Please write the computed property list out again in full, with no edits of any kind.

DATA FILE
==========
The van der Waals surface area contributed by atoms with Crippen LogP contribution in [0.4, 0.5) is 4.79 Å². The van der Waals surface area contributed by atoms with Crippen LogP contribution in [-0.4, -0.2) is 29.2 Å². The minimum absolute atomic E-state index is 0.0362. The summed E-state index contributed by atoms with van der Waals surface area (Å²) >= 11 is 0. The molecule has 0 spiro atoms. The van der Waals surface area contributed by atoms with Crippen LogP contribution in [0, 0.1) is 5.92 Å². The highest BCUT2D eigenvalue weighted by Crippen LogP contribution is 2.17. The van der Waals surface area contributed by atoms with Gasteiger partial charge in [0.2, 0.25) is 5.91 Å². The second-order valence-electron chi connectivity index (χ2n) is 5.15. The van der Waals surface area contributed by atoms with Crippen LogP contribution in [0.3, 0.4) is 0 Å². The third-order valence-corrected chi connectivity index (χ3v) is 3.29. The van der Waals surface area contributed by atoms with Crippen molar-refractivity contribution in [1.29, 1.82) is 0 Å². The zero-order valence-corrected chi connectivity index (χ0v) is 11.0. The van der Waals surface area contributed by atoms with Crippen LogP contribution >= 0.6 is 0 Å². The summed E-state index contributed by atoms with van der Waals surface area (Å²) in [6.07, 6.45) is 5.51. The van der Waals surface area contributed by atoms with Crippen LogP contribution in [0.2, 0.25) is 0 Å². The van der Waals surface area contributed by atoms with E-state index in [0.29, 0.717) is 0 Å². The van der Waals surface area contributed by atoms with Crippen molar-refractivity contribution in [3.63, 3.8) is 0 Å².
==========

The van der Waals surface area contributed by atoms with Crippen LogP contribution in [0.4, 0.5) is 4.79 Å². The van der Waals surface area contributed by atoms with Crippen LogP contribution in [-0.4, -0.2) is 29.2 Å². The minimum absolute atomic E-state index is 0.0362. The summed E-state index contributed by atoms with van der Waals surface area (Å²) >= 11 is 0. The molecule has 0 spiro atoms. The van der Waals surface area contributed by atoms with Crippen LogP contribution in [0, 0.1) is 5.92 Å². The highest BCUT2D eigenvalue weighted by Crippen LogP contribution is 2.17. The van der Waals surface area contributed by atoms with Gasteiger partial charge in [0.2, 0.25) is 5.91 Å². The second-order valence-electron chi connectivity index (χ2n) is 5.15. The van der Waals surface area contributed by atoms with Crippen LogP contribution in [0.3, 0.4) is 0 Å². The third-order valence-corrected chi connectivity index (χ3v) is 3.29. The van der Waals surface area contributed by atoms with Crippen molar-refractivity contribution in [1.29, 1.82) is 0 Å². The zero-order valence-corrected chi connectivity index (χ0v) is 11.0. The van der Waals surface area contributed by atoms with Crippen LogP contribution >= 0.6 is 0 Å². The summed E-state index contributed by atoms with van der Waals surface area (Å²) in [6.07, 6.45) is 5.51. The van der Waals surface area contributed by atoms with Crippen LogP contribution in [0.2, 0.25) is 0 Å². The van der Waals surface area contributed by atoms with E-state index in [0.29, 0.717) is 0 Å². The van der Waals surface area contributed by atoms with Crippen molar-refractivity contribution in [3.63, 3.8) is 0 Å².